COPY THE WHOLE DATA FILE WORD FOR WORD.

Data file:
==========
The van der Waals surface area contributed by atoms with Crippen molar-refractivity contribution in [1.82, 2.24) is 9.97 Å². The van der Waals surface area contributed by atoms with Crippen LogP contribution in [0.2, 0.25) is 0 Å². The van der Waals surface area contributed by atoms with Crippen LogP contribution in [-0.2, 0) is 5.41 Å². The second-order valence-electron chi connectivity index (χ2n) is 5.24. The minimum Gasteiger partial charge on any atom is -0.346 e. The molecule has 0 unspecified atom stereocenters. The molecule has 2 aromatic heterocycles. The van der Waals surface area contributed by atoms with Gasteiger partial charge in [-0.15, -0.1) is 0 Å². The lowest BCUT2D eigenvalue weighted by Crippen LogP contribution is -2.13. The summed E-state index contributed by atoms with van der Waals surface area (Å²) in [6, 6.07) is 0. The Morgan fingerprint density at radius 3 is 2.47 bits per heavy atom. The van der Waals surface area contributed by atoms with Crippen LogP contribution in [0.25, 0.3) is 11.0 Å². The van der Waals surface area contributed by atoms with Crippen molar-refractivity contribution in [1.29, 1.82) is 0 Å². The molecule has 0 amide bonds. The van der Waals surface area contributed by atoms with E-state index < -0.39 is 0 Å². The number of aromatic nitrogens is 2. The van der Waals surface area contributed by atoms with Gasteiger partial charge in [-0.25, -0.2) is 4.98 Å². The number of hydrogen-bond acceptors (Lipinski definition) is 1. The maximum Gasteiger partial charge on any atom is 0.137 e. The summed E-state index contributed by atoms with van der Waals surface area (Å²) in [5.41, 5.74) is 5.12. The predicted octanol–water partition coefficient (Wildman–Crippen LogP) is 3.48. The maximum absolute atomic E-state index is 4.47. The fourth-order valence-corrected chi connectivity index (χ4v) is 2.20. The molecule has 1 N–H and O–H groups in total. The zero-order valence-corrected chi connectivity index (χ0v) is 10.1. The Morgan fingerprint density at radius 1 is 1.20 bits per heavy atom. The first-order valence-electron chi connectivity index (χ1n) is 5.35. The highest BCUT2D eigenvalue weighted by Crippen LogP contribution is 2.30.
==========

The van der Waals surface area contributed by atoms with Crippen molar-refractivity contribution in [1.82, 2.24) is 9.97 Å². The van der Waals surface area contributed by atoms with Crippen LogP contribution in [0.2, 0.25) is 0 Å². The van der Waals surface area contributed by atoms with Crippen LogP contribution in [-0.2, 0) is 5.41 Å². The second-order valence-electron chi connectivity index (χ2n) is 5.24. The minimum Gasteiger partial charge on any atom is -0.346 e. The molecule has 0 unspecified atom stereocenters. The molecule has 2 aromatic heterocycles. The van der Waals surface area contributed by atoms with Gasteiger partial charge in [-0.15, -0.1) is 0 Å². The lowest BCUT2D eigenvalue weighted by Crippen LogP contribution is -2.13. The summed E-state index contributed by atoms with van der Waals surface area (Å²) in [6, 6.07) is 0. The Morgan fingerprint density at radius 3 is 2.47 bits per heavy atom. The van der Waals surface area contributed by atoms with Crippen LogP contribution in [0.25, 0.3) is 11.0 Å². The van der Waals surface area contributed by atoms with Crippen molar-refractivity contribution in [1.29, 1.82) is 0 Å². The molecule has 0 amide bonds. The van der Waals surface area contributed by atoms with E-state index < -0.39 is 0 Å². The number of aromatic nitrogens is 2. The van der Waals surface area contributed by atoms with Gasteiger partial charge in [-0.25, -0.2) is 4.98 Å². The number of hydrogen-bond acceptors (Lipinski definition) is 1. The maximum Gasteiger partial charge on any atom is 0.137 e. The summed E-state index contributed by atoms with van der Waals surface area (Å²) in [5.41, 5.74) is 5.12. The predicted octanol–water partition coefficient (Wildman–Crippen LogP) is 3.48. The maximum absolute atomic E-state index is 4.47. The fourth-order valence-corrected chi connectivity index (χ4v) is 2.20. The molecule has 1 N–H and O–H groups in total. The zero-order valence-corrected chi connectivity index (χ0v) is 10.1. The Morgan fingerprint density at radius 1 is 1.20 bits per heavy atom. The first-order valence-electron chi connectivity index (χ1n) is 5.35. The highest BCUT2D eigenvalue weighted by Crippen LogP contribution is 2.30.